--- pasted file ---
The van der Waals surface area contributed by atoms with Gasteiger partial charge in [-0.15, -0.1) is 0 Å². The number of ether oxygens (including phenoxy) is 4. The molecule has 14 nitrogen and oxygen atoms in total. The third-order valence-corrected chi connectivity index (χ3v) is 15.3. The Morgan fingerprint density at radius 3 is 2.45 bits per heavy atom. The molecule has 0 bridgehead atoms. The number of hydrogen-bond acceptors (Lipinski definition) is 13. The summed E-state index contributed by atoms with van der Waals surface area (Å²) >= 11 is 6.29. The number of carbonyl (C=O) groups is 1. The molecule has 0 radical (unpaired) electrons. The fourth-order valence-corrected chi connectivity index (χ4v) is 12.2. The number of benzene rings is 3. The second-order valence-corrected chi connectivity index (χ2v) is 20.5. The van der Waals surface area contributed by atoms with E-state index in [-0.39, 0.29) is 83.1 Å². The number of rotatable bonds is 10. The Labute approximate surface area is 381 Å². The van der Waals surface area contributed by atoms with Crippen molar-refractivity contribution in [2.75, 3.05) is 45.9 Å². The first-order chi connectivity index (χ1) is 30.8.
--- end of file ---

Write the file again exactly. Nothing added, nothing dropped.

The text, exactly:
The van der Waals surface area contributed by atoms with Gasteiger partial charge in [-0.15, -0.1) is 0 Å². The number of ether oxygens (including phenoxy) is 4. The molecule has 14 nitrogen and oxygen atoms in total. The third-order valence-corrected chi connectivity index (χ3v) is 15.3. The Morgan fingerprint density at radius 3 is 2.45 bits per heavy atom. The molecule has 0 bridgehead atoms. The number of hydrogen-bond acceptors (Lipinski definition) is 13. The summed E-state index contributed by atoms with van der Waals surface area (Å²) >= 11 is 6.29. The number of carbonyl (C=O) groups is 1. The molecule has 0 radical (unpaired) electrons. The fourth-order valence-corrected chi connectivity index (χ4v) is 12.2. The number of benzene rings is 3. The second-order valence-corrected chi connectivity index (χ2v) is 20.5. The van der Waals surface area contributed by atoms with E-state index in [-0.39, 0.29) is 83.1 Å². The number of rotatable bonds is 10. The Labute approximate surface area is 381 Å². The van der Waals surface area contributed by atoms with Crippen molar-refractivity contribution in [2.75, 3.05) is 45.9 Å². The first-order chi connectivity index (χ1) is 30.8.